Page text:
To choose proper \(\alpha\), the relationship between the total lost number \({N}_{tl}\) and permitted lost number \((\alpha -\beta )M\) should be considered: only when \((\alpha -\beta )M\) >\({N}_{tl}\) the data can be recovered. \({N}_{tl}\) and \((\alpha -\beta )M\) are not constants in different trials, both follow certain distributions, which can be computed by estimating parameters of a certain type of distribution with samples from 5–10 repeat experiments.

In detail, the distribution functions are obtained by the following two steps:

  1. 1.

    Obtaining the prior about the distribution family. The distribution prior can be determined with theoretical derivation or empirically with experimental results. Here, we found \({f}_{{N}_{tl}}(k)\), follows the Poisson distribution, and \({f}_{(\alpha -\beta )M}(k)\), follows the right-skewed Gumbel distribution by repeated experimental results, as discussed in the second paragraph in part “Choosing proper redundancy for encoding” and Fig. 5b.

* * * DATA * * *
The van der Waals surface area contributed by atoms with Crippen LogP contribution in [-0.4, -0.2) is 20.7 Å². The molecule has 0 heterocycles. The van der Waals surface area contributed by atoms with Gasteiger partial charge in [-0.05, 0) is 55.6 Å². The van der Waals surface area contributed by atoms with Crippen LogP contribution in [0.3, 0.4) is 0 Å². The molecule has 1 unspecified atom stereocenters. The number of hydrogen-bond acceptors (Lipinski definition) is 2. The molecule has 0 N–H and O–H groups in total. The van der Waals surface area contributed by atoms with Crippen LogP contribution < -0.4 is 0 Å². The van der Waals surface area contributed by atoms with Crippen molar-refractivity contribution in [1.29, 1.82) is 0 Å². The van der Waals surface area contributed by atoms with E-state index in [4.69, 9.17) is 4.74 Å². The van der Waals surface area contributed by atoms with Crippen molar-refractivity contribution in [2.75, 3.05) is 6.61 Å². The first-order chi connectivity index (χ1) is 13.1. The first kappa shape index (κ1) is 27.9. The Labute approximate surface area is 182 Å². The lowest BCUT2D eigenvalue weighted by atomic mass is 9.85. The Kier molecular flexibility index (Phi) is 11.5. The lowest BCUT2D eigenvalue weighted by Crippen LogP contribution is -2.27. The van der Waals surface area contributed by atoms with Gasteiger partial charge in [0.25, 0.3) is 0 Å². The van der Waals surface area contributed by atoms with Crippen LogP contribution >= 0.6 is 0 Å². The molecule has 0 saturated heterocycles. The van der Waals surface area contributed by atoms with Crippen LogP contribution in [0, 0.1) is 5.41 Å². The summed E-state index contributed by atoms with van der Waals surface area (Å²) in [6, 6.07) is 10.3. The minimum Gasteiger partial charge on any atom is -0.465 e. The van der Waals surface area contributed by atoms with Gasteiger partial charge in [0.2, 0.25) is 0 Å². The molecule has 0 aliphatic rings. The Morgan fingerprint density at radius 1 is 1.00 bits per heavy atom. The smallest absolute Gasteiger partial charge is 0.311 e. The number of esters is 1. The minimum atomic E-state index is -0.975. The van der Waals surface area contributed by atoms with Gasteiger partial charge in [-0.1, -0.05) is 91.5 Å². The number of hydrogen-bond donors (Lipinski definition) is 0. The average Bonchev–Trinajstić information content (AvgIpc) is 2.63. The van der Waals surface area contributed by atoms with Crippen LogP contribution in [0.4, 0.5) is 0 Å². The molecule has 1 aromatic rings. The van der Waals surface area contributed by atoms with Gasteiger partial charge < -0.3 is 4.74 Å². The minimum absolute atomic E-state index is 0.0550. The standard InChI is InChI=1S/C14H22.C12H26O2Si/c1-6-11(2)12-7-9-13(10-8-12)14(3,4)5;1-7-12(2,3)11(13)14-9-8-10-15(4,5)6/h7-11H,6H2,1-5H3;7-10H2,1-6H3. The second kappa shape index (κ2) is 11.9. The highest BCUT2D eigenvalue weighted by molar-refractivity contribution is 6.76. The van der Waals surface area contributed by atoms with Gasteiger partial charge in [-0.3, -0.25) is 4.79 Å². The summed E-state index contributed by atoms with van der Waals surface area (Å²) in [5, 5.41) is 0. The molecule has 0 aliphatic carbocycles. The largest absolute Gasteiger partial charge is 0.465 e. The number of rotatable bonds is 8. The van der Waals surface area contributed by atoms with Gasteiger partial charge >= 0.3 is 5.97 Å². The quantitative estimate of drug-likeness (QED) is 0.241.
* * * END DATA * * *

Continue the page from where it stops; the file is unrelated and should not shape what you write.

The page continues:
2. 2.

    Fitting the parameters of the distribution with data obtained from 10 repeated experiments. For example, for \({f}_{{N}_{tl}}(k)\), sequence lost numbers of 10 repeated simulations are calculated to fit the λ of the Poisson distribution.

With both distributions \({f}_{{N}_{tl}}(k)\) and \({f}_{\left(\alpha -\beta \right)M}(k)\),the relationship between the failing probability \({p}_{f}\) and \(\alpha\) can now be calculated following Eq. (3). The decoding will fail if the lost number \(i\) is higher than the number of droplets permitted to be lost \(j\):

$$D(k) = \left( {\frac{{L_{d} }}{{L_{d} + 2k}}} \right)\left( {\frac{N}{{(1 + \beta )N + N_{l} + \sum\nolimits_{i = k}^{\infty } {N_{e} (i)} }}} \right)$$
$$L_{RS} = 2\,argmax[D(k)]$$